Dallas’ depticion of Fandral was inspired by Errol Flynn’s Robin Hood, and certainly meshed well with the movie’s ensemble and tone. Here’s hoping Stuart Townsend’s next superhero role will be one that actually makes it into the final film.
5 Jake Gyllenhaal, Spider-Man 2
That’s right. Long before he was a rumored contender to replace Ben Affleck as the DCEU’s Dark Knight, Jake Gyllenhaal was actually cast as Peter Parker in Spider-Man 2.
After the success of the first Spider-Man film, star Tobey Maguire got himself temporarily fired from the sequel for playing hardball in salary negotiations. He even claimed that a back injury would prevent him from performing stunt work. Sony Pictures called Maguire’s bluff and sought to recast the sequel’s title role with Jake Gyllenhaal.
Director Sam Raimi had already met with Gyllenhaal about the role when Maguire re-entered negotiations to win back Spider-Man 2. Once Maguire met with the film’s stunt coordinators to work out the details of the stunt work, Gyllenhaal was dropped—leaving Maguire to secure the role of Peter Parker for another 5 years.
4 Marlon Wayans, Batman Returns
Marlon Wayans is still getting royalty checks from Batman Returns—a pretty good deal considering he wasn’t even in the movie.
Earlier drafts of the script for Tim Burton’s Batman Returns included the introduction of Robin. Ultimately, the character was dropped from the screenplay to avoid a clutter of characters and backstories.
At some point, though, Wayans was cast as Robin to either make his debut in Batman Returns or come back for Burton’s third Batman adventure. When Burton turned the property over to Joel Schumacher, Wayans’ Robin was dropped in favor of Chris O’Donnell.
Fans have been speculating for years about what might have been had Burton made Batman Forever. The prospect of Michael Keaton’s Batman teaming up with Marlon Wayans’ Robin is certainly an intriguing element of that what-if.
3 Emily Blunt, Black Widow
Scarlett Johansson's Black Widow has always been sort of a confounding presence in the MCU hero roster, but the character makes a little more sense when one considers that Emily Blunt was the original choice for the role.
Back in 2009, Emily Blunt was well on her way to becoming a big star, with memorable performances in movies like Dan in Real Life and The Devil Wears Prada under her belt. When Marvel came calling with the role of Black Widow in Iron Man 2, Blunt was in the perfect position to accept the role and further raise her profile.
Unfortunately, scheduling issues with Jack Black’s Gulliver’s Travels forced her to back out Iron Man 2, and Scarlett Johansson was cast instead. Since the release of Iron Man 2, Blunt has taken several action-heavy roles (Edge of Tomorrow, Sicario) that have demonstrated exactly what Marvel saw in her when they sought her out for Black Widow.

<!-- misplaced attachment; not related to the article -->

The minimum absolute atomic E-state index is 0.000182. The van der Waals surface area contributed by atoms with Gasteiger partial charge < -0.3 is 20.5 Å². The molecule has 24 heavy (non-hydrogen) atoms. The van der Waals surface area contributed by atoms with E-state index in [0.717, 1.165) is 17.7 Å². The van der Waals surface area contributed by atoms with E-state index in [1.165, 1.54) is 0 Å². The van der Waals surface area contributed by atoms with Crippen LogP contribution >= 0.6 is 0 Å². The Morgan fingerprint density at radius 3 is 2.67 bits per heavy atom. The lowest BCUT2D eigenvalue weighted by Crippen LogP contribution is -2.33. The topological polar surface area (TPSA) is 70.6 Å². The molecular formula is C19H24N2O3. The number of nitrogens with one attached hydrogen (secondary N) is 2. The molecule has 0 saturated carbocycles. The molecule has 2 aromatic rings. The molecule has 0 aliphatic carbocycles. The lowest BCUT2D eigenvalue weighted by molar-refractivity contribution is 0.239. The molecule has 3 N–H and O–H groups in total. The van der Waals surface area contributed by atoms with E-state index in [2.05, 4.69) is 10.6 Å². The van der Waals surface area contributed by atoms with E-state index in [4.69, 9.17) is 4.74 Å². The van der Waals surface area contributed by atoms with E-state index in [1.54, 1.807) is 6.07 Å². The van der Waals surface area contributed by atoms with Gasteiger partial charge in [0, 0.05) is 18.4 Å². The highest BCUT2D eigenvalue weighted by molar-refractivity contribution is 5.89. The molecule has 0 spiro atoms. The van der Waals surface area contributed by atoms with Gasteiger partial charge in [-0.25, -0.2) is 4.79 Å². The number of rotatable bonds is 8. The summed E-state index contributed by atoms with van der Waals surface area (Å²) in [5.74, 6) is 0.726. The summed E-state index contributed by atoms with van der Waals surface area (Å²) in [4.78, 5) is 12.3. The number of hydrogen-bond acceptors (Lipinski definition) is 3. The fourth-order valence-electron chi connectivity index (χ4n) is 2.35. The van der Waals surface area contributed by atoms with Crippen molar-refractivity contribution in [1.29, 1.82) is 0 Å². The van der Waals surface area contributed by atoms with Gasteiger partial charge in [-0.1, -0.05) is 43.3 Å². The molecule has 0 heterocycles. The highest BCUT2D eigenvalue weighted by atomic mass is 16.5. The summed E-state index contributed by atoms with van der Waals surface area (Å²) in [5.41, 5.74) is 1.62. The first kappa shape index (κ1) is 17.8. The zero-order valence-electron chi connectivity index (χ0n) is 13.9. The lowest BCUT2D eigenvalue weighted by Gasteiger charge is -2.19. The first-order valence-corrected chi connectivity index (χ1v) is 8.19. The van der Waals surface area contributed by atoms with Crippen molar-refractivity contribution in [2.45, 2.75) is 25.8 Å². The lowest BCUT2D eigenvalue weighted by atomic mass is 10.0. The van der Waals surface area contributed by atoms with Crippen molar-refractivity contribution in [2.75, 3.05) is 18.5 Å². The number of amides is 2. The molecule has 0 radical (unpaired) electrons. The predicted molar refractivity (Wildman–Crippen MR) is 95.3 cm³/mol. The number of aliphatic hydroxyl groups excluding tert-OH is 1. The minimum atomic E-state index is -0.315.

2 Armie Hammer, Justice League: Mortal
George Miller’s Justice League: Mortal has become the stuff of legend. After the action c-change of Mad Max: Fury Road, movie fans remembered that Miller’s visionary cinematic genius was once the mastermind of a Justice League movie.
Pre-production on Miller’s Justice League: Mortal began in 2007. The movie had cast all of its major roles by the time the writer’s strike hit and put the film’s production on hold.
Further complications with further held back the film until Warner Bros. canceled it altogether, and we wouldn’t see the Justice League up on the big-screen for nearly another decade.
In hindsight, one of the most intriguing members of the Mortal cast was Armie Hammer as Batman. Hammer was relatively unknown at the time, but has since become a household name. Who knows? Maybe Batman is still in Hammer’s future.
1 Nicolas Cage, Superman Lives
You’ve probably seen countless memes of Nic Cage’s funky costume test for Superman Lives—a failed late-90’s project from Tim Burton. The test was for the durability of specific materials for the suit (not yet perfected or properly painted) which means it paints the production in an unflattering, and very unfair light. Watch the documentary The Death of Superman Lives: What Happened?, and it becomes clear that Burton’s bizarre Superman movie might’ve been one of the most visionary films of the genre.
As for Nic Cage, he lost the chance to play Superman when Burton finally left the long-gestating project to direct Sleepy Hollow. Further script re-writes ensued after Burton’s departure, but ultimately the movie was shelved. And that’s how the world was deprived of Nic Cage as Superman.
So which of these fired actors would have been better than their replacements? What are your favorite superhero casting what-ifs? Let us know in the comments.